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A Word on Regular Expressions

In order to gain a complete understanding of regular expressions, it would take many pages which we sadly cannot spare in this tutorial, as they are not overly essential to games programming. What we can do, however, is tell you what they are and give you some simple examples from which you can investigate further if you so wish. If, when you read this small subsection, you are completely baffled as to how they work or even what they are, worry not. It is quite likely you may never need to use them, but they can be useful in certain circumstances. A regular expression is a code that is used to match a pattern in a given string and is new to Java 1.4. Regular expressions are made up of normal characters and metacharacters. Normal characters are like letters, numbers, underscores, etc., whereas metacharacters are characters that have a special function and are used in conjunction with normal characters in order to define a type of pattern to match to string data. In the String class, you can use the method matches to match a regular expression passed as a parameter of type String to the characters in a String object, returning true if the match was found and false if it was not. One of the simplest metacharacters is the full-stop (.), which is treated as any character when attempting to match a pattern. So let's say you had the regular expression "b.tter" and wanted to test this against a string.

String str1 = new String("better");
String str2 = new String("butter");
String regex = "b.tter";
str1.matches(regex); // returns true str2.matches(regex); // returns true


In this case, matches on both string values will be found as the "." metacharacter simply matches the character at that index no matter what (for example, the string "bZtter" would match also). You can use a regular expression to check if a string only contains alphabetical characters and spaces as follows:

String str1 = new String("Only letters and spaces");
String str2 = new String("Other chars :@%#5365");
String regex = "[A-Za-z ]{1,}";
str1.matches(regex); // returns true str2.matches(regex); // returns false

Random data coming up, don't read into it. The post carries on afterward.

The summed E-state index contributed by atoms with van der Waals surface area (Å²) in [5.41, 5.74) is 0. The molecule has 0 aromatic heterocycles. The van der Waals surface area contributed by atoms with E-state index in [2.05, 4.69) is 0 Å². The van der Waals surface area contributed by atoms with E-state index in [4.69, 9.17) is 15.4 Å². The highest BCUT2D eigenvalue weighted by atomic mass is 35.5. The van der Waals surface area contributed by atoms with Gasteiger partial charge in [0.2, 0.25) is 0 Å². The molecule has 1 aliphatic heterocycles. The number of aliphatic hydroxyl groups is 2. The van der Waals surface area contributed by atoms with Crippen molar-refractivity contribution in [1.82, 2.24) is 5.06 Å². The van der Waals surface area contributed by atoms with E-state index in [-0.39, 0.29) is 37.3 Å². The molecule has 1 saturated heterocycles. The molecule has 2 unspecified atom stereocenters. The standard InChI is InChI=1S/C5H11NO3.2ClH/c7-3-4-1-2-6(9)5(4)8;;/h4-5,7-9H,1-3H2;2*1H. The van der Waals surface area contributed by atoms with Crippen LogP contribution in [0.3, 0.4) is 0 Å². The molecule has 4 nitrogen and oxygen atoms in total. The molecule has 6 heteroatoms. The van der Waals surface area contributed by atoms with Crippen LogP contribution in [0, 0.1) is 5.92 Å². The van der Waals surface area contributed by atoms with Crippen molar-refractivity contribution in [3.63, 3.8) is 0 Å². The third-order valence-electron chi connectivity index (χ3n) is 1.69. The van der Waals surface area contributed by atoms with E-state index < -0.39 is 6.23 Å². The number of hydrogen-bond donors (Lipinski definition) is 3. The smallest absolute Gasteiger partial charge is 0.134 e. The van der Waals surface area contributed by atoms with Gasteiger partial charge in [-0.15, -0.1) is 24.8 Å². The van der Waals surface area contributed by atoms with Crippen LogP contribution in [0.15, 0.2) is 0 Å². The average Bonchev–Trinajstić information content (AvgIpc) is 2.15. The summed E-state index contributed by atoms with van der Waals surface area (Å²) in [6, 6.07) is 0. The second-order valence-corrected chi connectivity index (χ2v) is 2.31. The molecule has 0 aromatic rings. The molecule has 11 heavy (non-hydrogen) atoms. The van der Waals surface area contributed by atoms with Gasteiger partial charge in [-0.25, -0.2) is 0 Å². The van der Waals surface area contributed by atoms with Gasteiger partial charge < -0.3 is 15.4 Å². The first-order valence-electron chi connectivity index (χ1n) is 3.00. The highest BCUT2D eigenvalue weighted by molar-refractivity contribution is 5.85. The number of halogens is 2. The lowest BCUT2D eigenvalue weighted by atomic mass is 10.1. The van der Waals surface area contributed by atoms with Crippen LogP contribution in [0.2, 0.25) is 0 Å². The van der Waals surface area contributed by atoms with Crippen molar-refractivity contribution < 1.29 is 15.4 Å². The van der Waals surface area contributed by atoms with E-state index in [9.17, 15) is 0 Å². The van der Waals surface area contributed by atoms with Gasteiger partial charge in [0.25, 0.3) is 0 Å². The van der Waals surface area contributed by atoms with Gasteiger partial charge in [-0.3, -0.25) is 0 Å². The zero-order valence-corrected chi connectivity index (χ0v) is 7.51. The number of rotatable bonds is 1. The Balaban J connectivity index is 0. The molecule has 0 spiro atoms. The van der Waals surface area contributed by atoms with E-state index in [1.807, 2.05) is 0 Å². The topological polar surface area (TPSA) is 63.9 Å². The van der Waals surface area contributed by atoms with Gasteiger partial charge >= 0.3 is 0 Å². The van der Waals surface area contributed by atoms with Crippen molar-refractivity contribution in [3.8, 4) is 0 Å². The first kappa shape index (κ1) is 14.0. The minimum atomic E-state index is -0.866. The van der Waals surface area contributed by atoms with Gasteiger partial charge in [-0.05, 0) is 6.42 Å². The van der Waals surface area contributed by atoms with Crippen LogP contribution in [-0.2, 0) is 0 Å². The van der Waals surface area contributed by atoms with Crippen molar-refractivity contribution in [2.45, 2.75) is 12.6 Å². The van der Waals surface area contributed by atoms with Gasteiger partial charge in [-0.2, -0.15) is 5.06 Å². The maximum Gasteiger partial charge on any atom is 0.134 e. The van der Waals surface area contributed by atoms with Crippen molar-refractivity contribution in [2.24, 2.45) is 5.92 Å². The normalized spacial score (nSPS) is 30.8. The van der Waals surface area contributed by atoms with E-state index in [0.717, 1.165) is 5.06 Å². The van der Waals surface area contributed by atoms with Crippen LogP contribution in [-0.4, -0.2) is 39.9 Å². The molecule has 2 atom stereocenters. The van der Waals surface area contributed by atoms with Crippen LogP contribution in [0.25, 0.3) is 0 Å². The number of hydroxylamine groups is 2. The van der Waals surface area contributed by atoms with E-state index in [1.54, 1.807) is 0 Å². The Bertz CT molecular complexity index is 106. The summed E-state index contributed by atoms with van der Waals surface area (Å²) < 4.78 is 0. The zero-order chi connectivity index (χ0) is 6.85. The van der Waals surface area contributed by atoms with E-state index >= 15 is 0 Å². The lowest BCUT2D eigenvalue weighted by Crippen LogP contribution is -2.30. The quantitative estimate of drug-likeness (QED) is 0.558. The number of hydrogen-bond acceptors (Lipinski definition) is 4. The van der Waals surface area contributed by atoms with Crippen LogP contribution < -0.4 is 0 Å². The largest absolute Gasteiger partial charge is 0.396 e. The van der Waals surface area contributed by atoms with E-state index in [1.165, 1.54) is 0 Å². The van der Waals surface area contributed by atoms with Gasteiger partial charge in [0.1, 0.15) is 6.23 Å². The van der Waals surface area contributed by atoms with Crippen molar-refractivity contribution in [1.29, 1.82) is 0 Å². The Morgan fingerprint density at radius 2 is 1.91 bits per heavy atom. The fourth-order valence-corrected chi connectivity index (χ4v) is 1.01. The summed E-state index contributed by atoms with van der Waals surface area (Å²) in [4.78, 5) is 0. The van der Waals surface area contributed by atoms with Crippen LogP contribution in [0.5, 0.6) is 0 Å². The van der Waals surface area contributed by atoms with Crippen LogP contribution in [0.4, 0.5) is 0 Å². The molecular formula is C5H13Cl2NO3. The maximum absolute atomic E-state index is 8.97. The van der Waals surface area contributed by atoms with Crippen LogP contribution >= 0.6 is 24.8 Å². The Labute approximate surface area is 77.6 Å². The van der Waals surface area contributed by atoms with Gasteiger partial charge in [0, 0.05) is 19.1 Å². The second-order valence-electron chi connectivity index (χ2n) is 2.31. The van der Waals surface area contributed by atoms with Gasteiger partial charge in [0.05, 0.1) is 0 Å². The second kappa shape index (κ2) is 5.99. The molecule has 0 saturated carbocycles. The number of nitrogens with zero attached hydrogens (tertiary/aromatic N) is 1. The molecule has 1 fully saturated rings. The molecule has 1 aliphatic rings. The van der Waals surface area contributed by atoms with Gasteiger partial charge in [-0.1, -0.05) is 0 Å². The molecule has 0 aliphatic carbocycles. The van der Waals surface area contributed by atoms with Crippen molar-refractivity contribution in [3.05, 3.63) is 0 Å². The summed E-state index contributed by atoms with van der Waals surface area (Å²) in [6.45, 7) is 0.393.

The square brackets ([]) indicate that you want to match one of the characters specified between them. The A-Za-z means that the character can be any of the characters from A to Z or a to z, hence ignoring the case. Notice that there is a space after the lowercase z, which actually indicates that a space is included as one of the possible characters to match also. The {1,} code indicates that you want to match one or more instances of any of the characters between the square brackets. Thus, this regular expression finds matches of strings containing one or more characters, where any of the characters contained are either alphabetical or space characters, meaning a match on str1 is found but a match on str2 is not found. There are many more features to regular expressions, which can be useful for searching and manipulating textual data, which is beyond the scope of this tutorial. An example of its use could be to validate that an e-mail address is of a valid nature, perhaps for an online gaming site account setup. For more on using regular expressions in Java, you should take a look at the method split in the String class and also the classes Pattern and Matcher, which are members of the package java.util.regex. Packages are discussed later in the tutorial in .

We will now take a look at the StringBuffer class, which gives us the ability to store and change the string data itself without having to create new String objects every time a different string value is needed.

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